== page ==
“The first thing to do,” Arévalo says, “is to activate the institutions of the state so that they bring their services to areas where there is absolute marginalization. We had processes of exclusionary development that marginalized many people. We have operated on the basis of racism.”
The president is aware that there is no magic formula that will allow him to guarantee economic growth and to improve the living conditions of Guatemalans during his four-year term, but he is clear that the way forward is to focus the government’s plans on the most historically abandoned areas of the country, to implement mechanisms to strengthen small and medium-sized enterprises, and to attract international capital.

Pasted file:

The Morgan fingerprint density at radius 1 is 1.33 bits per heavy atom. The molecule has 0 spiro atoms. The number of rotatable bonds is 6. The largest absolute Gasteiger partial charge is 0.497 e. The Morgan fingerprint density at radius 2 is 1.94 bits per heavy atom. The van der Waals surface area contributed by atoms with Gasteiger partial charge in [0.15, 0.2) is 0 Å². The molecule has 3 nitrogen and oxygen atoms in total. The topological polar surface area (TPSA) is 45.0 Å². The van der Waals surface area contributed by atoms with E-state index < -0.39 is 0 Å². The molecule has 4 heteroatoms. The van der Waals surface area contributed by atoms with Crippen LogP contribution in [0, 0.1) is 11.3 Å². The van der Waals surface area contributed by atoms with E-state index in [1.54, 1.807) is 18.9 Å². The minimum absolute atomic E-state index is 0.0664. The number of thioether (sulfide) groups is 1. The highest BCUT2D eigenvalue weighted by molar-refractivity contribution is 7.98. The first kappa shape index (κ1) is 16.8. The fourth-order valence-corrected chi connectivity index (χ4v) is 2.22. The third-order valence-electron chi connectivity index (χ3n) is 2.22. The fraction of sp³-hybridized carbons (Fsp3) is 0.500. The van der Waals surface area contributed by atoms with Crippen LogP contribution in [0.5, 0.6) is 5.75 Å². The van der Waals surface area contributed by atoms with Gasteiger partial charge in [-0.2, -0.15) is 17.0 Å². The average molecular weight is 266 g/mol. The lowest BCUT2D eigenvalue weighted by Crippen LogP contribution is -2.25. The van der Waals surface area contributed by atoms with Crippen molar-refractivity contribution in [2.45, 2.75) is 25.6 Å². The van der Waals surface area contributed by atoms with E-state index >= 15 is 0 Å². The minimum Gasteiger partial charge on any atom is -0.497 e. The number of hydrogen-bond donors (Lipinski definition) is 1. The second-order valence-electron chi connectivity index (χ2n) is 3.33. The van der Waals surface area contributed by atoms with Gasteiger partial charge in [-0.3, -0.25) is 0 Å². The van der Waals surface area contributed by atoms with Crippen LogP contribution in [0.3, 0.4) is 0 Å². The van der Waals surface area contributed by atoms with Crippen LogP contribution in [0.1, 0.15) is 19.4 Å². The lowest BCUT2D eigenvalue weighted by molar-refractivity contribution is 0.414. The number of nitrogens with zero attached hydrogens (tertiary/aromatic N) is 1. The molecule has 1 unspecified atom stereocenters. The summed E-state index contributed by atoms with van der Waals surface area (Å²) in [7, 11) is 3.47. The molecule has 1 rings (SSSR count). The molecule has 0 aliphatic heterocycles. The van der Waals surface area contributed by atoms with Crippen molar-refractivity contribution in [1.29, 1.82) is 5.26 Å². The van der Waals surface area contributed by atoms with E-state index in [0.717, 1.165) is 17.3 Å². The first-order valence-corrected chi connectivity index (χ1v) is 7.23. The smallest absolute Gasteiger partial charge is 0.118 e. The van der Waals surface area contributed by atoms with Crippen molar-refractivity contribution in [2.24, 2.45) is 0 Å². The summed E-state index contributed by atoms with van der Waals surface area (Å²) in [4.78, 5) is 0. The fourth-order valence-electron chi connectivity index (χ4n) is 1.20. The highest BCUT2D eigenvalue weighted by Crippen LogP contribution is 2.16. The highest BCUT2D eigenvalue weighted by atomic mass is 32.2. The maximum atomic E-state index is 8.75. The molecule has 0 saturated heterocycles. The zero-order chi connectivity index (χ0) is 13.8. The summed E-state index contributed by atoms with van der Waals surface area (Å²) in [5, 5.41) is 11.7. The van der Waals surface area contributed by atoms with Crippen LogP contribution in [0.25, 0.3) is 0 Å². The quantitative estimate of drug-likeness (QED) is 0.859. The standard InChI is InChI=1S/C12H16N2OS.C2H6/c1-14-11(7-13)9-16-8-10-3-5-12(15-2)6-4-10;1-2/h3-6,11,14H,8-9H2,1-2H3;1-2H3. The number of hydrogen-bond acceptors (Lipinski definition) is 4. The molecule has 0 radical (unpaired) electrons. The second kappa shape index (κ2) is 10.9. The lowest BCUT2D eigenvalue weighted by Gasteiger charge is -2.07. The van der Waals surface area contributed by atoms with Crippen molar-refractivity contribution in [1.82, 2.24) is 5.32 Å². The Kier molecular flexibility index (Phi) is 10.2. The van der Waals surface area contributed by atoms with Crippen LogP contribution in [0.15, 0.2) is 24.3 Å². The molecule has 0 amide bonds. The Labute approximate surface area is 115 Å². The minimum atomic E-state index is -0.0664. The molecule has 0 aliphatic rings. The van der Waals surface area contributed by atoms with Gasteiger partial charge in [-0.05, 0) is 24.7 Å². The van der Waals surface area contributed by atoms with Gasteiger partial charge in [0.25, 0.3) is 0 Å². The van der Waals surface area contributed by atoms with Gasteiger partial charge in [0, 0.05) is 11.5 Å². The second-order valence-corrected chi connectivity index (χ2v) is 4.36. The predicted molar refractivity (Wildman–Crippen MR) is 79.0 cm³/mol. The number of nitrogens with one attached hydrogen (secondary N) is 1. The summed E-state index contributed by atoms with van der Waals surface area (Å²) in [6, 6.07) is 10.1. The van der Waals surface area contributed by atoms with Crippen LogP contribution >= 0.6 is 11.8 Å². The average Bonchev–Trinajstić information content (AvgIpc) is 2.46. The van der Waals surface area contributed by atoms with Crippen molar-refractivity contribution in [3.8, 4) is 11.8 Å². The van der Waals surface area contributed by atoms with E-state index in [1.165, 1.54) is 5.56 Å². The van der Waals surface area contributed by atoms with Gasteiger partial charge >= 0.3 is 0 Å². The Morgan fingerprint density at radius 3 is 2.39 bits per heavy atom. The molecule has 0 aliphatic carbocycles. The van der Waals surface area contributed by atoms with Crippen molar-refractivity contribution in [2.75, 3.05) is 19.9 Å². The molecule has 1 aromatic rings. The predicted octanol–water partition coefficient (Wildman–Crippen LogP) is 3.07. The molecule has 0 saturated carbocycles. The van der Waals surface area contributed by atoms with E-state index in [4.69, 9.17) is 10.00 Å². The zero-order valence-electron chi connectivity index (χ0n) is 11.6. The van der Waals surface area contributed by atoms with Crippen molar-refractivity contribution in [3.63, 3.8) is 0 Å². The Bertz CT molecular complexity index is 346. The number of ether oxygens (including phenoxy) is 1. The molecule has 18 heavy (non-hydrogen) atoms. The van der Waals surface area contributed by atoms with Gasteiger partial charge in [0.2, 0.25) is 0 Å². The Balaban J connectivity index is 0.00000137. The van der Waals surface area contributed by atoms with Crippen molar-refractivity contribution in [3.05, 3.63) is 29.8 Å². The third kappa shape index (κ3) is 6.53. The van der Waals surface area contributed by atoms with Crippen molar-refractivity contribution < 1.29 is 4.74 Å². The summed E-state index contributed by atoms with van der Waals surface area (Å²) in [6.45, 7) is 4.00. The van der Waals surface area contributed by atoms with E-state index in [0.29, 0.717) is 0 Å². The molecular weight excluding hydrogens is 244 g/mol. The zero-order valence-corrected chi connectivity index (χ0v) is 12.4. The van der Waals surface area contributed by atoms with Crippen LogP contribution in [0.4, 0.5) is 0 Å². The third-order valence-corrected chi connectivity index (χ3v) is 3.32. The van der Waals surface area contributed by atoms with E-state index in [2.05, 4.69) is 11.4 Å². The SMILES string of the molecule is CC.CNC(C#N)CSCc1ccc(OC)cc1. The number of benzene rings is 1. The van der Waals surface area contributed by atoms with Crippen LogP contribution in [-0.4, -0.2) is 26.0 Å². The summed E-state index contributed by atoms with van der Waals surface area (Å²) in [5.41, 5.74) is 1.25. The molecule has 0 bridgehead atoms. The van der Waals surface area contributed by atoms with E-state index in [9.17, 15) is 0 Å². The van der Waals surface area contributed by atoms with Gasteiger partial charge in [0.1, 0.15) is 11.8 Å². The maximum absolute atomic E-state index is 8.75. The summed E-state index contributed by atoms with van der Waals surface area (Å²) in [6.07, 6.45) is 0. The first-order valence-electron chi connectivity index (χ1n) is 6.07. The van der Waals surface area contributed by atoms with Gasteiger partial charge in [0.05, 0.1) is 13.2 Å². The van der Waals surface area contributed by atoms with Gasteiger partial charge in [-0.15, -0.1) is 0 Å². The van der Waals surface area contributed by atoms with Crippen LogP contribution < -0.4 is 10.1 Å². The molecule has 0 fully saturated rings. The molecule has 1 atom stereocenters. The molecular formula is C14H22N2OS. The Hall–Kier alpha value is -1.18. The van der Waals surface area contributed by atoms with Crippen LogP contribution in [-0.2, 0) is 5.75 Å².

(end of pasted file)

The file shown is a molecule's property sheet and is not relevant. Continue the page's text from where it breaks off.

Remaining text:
“We have made an explicit invitation to bring in foreign investment. The reason that not much investment has come to Guatemala is precisely because there was no legal security, because the government and the courts were in the hands of corrupt people,” he admits.
“Recent governments have made our country a pariah in the international arena,” laments the Guatemalan president, who served as vice-minister of foreign affairs (1994-1995) and ambassador to Spain (1995-1996) during the administration of Ramiro de León Carpio.
“Guatemala,” he stresses, “needs the support of strong multilateral system, good relations with the international community and collaboration with the democracies of the world to create a scenario of respect for the principles of international law, which is the best guarantee for small countries like ours”. EFE